Capital Cost Norms (FY 2014-2015) -


Cost Driver / Factor # 4 - OPEX –

OPEX is not likely to be significantly lower unlike CAPEX, though newly gained capabilities like robotic cleaning, drone-based image analytics (to catch quality/operational issues) are starting to be actively implemented at the commercial level that could reduce costs and revenue losses due to inconsistent operations quality.

In The Financial Model I have estimated OPEX improvement at 5.72% over last year. Also sunk CAPEX dominates OPEX in solar farms especially with high interest rates.

Accelerated Depreciation (AD) rules on CAPEX have tightened up in India since last year (allowing only 40% depreciation per year, down from 80%). This is a modest negative factor relative to 2016 and 2015.

As per the Financial Model, from an LCOE perspective, a net CAPEX drop of 40-47% (aggressive) will lead to a linear drop in LCOE of 40-47% from Rs 4.63/KWh to Rs 2.44/KWh

Cost Driver / Factor # 5 – Debt Equity Ratio (Leverage factor), Hedging Risk, Risk during tenure, Interest Rate, Debt Tenure –

Strengthening of Indian Rupee against US dollar amalgamated with Economies of scale is also a factor as it is a 200 MW / 300 MW plant.

The park capacity, cheap financing / capital options and the lack of any big tender are some of the other contributing factors.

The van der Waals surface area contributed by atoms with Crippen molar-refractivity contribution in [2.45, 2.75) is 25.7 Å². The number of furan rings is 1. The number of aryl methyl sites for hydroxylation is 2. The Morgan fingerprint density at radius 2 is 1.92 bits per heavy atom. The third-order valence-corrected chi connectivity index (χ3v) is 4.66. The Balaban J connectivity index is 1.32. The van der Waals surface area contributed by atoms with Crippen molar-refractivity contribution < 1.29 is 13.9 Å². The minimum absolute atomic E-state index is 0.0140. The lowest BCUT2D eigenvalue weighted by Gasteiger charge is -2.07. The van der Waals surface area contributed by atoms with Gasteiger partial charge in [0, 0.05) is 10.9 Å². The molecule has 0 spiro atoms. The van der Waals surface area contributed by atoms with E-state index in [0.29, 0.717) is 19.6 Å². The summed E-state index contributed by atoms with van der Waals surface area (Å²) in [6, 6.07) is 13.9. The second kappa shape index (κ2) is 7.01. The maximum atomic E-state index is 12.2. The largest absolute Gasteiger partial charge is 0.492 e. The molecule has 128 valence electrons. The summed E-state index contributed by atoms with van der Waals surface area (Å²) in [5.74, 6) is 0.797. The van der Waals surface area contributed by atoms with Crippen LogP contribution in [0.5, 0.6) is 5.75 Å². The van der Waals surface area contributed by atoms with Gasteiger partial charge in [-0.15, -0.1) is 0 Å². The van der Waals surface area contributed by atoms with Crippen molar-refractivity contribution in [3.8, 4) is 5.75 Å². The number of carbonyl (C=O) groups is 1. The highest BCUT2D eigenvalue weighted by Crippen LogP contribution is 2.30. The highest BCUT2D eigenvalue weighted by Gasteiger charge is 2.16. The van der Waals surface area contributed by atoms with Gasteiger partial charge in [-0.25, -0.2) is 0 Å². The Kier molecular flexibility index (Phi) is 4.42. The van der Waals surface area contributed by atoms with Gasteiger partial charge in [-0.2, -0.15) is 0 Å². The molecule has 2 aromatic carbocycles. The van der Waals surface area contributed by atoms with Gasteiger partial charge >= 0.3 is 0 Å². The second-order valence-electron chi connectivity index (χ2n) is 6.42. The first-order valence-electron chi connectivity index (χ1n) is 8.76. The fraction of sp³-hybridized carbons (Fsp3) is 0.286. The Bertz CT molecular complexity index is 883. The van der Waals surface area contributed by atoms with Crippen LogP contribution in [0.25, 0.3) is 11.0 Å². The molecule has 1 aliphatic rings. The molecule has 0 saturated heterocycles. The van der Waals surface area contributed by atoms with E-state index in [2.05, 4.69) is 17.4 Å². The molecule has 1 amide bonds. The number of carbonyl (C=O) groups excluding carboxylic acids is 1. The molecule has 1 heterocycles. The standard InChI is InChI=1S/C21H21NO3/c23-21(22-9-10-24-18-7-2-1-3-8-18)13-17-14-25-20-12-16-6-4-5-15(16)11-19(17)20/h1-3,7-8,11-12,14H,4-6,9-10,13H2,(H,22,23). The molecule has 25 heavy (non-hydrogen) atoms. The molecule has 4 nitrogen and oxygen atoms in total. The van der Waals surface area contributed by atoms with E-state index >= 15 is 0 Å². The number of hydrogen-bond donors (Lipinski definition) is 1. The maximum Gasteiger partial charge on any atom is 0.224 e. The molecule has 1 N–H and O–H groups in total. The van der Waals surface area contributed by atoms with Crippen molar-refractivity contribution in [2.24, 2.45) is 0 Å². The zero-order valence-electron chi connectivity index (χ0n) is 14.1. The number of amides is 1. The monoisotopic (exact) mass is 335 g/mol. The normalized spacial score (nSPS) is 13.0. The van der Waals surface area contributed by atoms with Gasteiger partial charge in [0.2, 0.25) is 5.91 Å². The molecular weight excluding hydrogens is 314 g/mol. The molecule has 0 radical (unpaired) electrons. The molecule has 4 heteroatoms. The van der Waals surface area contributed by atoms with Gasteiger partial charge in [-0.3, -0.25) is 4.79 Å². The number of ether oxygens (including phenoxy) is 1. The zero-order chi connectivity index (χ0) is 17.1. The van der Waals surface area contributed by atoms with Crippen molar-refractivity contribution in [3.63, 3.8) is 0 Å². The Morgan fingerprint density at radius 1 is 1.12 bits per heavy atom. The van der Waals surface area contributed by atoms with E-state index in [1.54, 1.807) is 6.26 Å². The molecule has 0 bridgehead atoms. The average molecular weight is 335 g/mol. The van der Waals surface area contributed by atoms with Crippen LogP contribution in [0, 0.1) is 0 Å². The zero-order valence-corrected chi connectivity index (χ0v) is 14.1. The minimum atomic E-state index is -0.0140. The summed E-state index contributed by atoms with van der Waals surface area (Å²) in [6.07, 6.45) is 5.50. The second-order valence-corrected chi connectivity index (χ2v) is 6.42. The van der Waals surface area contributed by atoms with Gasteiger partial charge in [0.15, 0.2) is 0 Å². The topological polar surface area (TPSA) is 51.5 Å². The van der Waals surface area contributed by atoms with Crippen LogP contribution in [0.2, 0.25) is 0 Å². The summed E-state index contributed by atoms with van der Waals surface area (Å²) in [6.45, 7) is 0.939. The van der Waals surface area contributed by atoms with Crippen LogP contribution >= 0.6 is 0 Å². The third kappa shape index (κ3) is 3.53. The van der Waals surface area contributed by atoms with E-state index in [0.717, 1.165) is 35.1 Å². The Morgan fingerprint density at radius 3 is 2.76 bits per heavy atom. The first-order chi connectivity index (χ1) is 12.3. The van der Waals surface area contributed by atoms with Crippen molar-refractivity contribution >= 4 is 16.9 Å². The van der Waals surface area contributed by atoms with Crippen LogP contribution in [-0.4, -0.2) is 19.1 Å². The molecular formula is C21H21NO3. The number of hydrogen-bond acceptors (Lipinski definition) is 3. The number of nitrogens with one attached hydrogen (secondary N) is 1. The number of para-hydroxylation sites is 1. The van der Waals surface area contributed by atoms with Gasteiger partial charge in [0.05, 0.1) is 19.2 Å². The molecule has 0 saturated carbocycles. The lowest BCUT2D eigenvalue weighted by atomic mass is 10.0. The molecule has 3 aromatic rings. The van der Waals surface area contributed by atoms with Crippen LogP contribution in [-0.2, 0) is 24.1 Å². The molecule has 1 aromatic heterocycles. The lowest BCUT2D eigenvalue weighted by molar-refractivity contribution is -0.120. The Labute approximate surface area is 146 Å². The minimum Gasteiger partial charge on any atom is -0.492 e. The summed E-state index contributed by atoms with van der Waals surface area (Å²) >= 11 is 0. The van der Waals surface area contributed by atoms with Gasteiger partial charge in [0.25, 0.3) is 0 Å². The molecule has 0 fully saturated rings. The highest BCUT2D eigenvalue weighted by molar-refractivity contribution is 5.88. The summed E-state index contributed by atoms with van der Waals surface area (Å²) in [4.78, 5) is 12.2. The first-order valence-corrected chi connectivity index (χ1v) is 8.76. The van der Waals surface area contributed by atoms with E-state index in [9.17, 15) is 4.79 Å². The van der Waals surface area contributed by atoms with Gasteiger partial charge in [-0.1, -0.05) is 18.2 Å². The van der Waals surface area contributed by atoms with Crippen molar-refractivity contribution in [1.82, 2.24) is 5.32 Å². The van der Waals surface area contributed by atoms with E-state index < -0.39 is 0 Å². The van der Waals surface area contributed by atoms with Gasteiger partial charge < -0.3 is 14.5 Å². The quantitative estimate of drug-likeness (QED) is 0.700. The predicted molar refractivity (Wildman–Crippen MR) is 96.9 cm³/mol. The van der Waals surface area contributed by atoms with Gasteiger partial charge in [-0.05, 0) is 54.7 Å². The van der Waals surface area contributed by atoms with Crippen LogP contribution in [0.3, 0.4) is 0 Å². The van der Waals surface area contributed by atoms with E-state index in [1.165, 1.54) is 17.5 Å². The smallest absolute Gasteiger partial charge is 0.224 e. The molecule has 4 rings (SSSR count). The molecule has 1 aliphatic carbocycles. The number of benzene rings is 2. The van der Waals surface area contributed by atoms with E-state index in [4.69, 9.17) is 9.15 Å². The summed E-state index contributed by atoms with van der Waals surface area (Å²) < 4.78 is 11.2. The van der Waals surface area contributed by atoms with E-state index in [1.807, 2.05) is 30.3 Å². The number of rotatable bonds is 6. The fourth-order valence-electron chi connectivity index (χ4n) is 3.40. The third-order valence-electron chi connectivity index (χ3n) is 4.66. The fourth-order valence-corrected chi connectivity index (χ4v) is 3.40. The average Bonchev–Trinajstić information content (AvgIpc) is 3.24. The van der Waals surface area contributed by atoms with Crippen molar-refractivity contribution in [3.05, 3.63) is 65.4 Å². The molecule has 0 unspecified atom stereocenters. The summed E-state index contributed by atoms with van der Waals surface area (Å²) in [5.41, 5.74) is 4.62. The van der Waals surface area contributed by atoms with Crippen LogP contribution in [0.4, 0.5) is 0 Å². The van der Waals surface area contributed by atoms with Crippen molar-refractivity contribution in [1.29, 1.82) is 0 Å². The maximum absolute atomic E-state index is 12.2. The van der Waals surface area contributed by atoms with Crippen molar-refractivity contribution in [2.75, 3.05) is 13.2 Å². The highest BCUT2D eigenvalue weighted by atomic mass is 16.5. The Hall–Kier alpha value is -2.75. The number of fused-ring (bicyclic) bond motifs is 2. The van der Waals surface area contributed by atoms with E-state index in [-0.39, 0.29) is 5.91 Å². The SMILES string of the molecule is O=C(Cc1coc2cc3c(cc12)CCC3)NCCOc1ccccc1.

Cheap credit owing to lower Interest rates, lower weighted average cost of capital, including lower risk premium, and longer loan tenure are important factor and this amalgamated with lower risk and higher leverage (i.e. debt-to-equity ratio) matters a lot in reducing the LCOE

As mentioned in my earlier article "Financial Model of 200 MW Solar Park" , A 8-10% decrease in after-tax cost of debt, reduces the LCOE from 2.6 to 3.0%

In the recent past, Infra projects IDC (Interest during construction) is squeezing because of decline of after-tax cost of debt.

Here in India, the long term interest rates for 12-25 year financing are higher than the short term rates and this can be substantiated by the MCLR of 7.5-8.5% by several nationalized and private banks of India.

Many argue on the point that overseas loan offered by Government financial institutions from Japan, Europe and by the World Bank are cheaper and therefore the financing should be sourced from that overseas financial institutions and banks. In spite of minimal interest rate (almost close to zero) associated to overseas funding, we should be aware that these money from overseas sources have the inherent currency risk owing to devaluing Indian currency and subsequent costs of hedging. And there are chances that the bidders have not fully hedged their exposures over the entire tenure of the financing. Therefore, bidders may have inherent risk through currency risks for their un-hedged exposures which will bleed them later unless these bidders and competent enough to be smart currency traders.